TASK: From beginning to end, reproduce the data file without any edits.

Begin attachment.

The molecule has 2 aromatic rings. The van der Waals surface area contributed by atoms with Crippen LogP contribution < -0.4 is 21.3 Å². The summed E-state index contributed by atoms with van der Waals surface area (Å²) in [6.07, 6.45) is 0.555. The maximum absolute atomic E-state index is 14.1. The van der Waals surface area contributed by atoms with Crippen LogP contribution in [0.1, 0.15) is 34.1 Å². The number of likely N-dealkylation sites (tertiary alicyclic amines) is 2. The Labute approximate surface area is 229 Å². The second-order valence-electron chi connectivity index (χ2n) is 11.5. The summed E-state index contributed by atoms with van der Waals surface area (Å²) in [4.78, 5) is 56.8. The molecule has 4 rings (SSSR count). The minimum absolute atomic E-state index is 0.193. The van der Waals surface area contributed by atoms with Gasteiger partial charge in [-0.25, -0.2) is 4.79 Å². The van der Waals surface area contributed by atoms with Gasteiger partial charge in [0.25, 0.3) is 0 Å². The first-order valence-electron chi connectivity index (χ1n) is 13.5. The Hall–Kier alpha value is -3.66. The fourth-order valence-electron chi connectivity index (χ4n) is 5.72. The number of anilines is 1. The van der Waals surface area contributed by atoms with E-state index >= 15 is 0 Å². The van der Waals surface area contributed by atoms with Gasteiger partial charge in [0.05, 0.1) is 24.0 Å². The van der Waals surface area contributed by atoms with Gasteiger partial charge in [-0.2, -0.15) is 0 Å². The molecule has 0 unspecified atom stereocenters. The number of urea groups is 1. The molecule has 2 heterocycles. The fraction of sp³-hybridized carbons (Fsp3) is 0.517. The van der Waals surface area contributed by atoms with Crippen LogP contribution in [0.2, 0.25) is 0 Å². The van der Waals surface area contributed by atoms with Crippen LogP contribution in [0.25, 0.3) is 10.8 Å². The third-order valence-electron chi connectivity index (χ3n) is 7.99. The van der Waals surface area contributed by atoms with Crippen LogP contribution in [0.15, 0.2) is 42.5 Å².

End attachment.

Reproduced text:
The molecule has 2 aromatic rings. The van der Waals surface area contributed by atoms with Crippen LogP contribution < -0.4 is 21.3 Å². The summed E-state index contributed by atoms with van der Waals surface area (Å²) in [6.07, 6.45) is 0.555. The maximum absolute atomic E-state index is 14.1. The van der Waals surface area contributed by atoms with Crippen LogP contribution in [0.1, 0.15) is 34.1 Å². The number of likely N-dealkylation sites (tertiary alicyclic amines) is 2. The Labute approximate surface area is 229 Å². The second-order valence-electron chi connectivity index (χ2n) is 11.5. The summed E-state index contributed by atoms with van der Waals surface area (Å²) in [4.78, 5) is 56.8. The molecule has 4 rings (SSSR count). The minimum absolute atomic E-state index is 0.193. The van der Waals surface area contributed by atoms with Gasteiger partial charge in [-0.25, -0.2) is 4.79 Å². The van der Waals surface area contributed by atoms with Gasteiger partial charge in [0.25, 0.3) is 0 Å². The first-order valence-electron chi connectivity index (χ1n) is 13.5. The Hall–Kier alpha value is -3.66. The fourth-order valence-electron chi connectivity index (χ4n) is 5.72. The number of anilines is 1. The van der Waals surface area contributed by atoms with E-state index >= 15 is 0 Å². The van der Waals surface area contributed by atoms with Gasteiger partial charge in [0.05, 0.1) is 24.0 Å². The van der Waals surface area contributed by atoms with Gasteiger partial charge in [-0.2, -0.15) is 0 Å². The molecule has 0 unspecified atom stereocenters. The number of urea groups is 1. The molecule has 2 heterocycles. The fraction of sp³-hybridized carbons (Fsp3) is 0.517. The van der Waals surface area contributed by atoms with Crippen LogP contribution in [0.2, 0.25) is 0 Å². The van der Waals surface area contributed by atoms with Crippen LogP contribution in [0.25, 0.3) is 10.8 Å². The third-order valence-electron chi connectivity index (χ3n) is 7.99. The van der Waals surface area contributed by atoms with Crippen LogP contribution in [0.15, 0.2) is 42.5 Å².